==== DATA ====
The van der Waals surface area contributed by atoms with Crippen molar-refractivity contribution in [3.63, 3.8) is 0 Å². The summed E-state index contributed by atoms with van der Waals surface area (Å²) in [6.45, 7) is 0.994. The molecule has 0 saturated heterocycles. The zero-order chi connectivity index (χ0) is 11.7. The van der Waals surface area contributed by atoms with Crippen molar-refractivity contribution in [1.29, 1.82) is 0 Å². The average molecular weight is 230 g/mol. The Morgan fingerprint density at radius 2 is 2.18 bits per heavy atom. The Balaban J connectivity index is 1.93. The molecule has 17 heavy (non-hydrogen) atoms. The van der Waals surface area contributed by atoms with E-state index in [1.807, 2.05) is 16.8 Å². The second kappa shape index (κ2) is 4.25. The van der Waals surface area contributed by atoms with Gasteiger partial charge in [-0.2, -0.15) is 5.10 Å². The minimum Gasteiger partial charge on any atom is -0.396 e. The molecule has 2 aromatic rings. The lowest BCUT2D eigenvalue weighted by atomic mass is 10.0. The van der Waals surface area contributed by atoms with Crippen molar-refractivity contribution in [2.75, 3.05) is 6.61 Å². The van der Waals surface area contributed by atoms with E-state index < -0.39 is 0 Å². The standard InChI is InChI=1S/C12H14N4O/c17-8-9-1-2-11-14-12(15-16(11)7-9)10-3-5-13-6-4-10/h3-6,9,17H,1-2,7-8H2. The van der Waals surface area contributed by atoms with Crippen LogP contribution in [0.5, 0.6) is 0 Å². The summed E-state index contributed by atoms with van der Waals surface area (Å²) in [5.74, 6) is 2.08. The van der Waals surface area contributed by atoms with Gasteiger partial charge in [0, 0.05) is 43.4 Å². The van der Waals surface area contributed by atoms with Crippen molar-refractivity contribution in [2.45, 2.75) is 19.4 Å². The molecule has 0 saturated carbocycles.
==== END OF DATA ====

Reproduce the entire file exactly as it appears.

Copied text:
The van der Waals surface area contributed by atoms with Crippen molar-refractivity contribution in [3.63, 3.8) is 0 Å². The summed E-state index contributed by atoms with van der Waals surface area (Å²) in [6.45, 7) is 0.994. The molecule has 0 saturated heterocycles. The zero-order chi connectivity index (χ0) is 11.7. The van der Waals surface area contributed by atoms with Crippen molar-refractivity contribution in [1.29, 1.82) is 0 Å². The average molecular weight is 230 g/mol. The Morgan fingerprint density at radius 2 is 2.18 bits per heavy atom. The Balaban J connectivity index is 1.93. The molecule has 17 heavy (non-hydrogen) atoms. The van der Waals surface area contributed by atoms with E-state index in [1.807, 2.05) is 16.8 Å². The second kappa shape index (κ2) is 4.25. The van der Waals surface area contributed by atoms with Gasteiger partial charge in [-0.2, -0.15) is 5.10 Å². The minimum Gasteiger partial charge on any atom is -0.396 e. The molecule has 2 aromatic rings. The lowest BCUT2D eigenvalue weighted by atomic mass is 10.0. The van der Waals surface area contributed by atoms with Crippen molar-refractivity contribution in [2.75, 3.05) is 6.61 Å². The van der Waals surface area contributed by atoms with E-state index < -0.39 is 0 Å². The standard InChI is InChI=1S/C12H14N4O/c17-8-9-1-2-11-14-12(15-16(11)7-9)10-3-5-13-6-4-10/h3-6,9,17H,1-2,7-8H2. The van der Waals surface area contributed by atoms with Crippen LogP contribution in [0.5, 0.6) is 0 Å². The summed E-state index contributed by atoms with van der Waals surface area (Å²) in [5.74, 6) is 2.08. The van der Waals surface area contributed by atoms with Gasteiger partial charge in [0, 0.05) is 43.4 Å². The van der Waals surface area contributed by atoms with Crippen molar-refractivity contribution in [2.45, 2.75) is 19.4 Å². The molecule has 0 saturated carbocycles.